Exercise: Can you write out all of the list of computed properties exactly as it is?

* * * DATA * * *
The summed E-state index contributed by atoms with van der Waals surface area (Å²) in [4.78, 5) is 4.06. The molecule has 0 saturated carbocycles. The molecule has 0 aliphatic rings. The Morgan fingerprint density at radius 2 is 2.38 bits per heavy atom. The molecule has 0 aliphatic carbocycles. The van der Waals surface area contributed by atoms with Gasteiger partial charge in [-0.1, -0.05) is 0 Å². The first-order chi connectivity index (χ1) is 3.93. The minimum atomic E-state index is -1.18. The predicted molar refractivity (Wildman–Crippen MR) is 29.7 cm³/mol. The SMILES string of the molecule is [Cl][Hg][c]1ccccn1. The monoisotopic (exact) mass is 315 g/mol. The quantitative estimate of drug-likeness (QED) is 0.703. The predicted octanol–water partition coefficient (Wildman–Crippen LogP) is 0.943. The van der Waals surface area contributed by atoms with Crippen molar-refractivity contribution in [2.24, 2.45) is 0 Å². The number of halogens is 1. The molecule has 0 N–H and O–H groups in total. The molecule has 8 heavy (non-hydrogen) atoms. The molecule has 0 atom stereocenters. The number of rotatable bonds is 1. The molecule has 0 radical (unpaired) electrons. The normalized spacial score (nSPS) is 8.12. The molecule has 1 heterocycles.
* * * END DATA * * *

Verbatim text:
The summed E-state index contributed by atoms with van der Waals surface area (Å²) in [4.78, 5) is 4.06. The molecule has 0 saturated carbocycles. The molecule has 0 aliphatic rings. The Morgan fingerprint density at radius 2 is 2.38 bits per heavy atom. The molecule has 0 aliphatic carbocycles. The van der Waals surface area contributed by atoms with Gasteiger partial charge in [-0.1, -0.05) is 0 Å². The first-order chi connectivity index (χ1) is 3.93. The minimum atomic E-state index is -1.18. The predicted molar refractivity (Wildman–Crippen MR) is 29.7 cm³/mol. The SMILES string of the molecule is [Cl][Hg][c]1ccccn1. The monoisotopic (exact) mass is 315 g/mol. The quantitative estimate of drug-likeness (QED) is 0.703. The predicted octanol–water partition coefficient (Wildman–Crippen LogP) is 0.943. The van der Waals surface area contributed by atoms with Crippen molar-refractivity contribution in [2.24, 2.45) is 0 Å². The number of halogens is 1. The molecule has 0 N–H and O–H groups in total. The molecule has 8 heavy (non-hydrogen) atoms. The molecule has 0 atom stereocenters. The number of rotatable bonds is 1. The molecule has 0 radical (unpaired) electrons. The normalized spacial score (nSPS) is 8.12. The molecule has 1 heterocycles.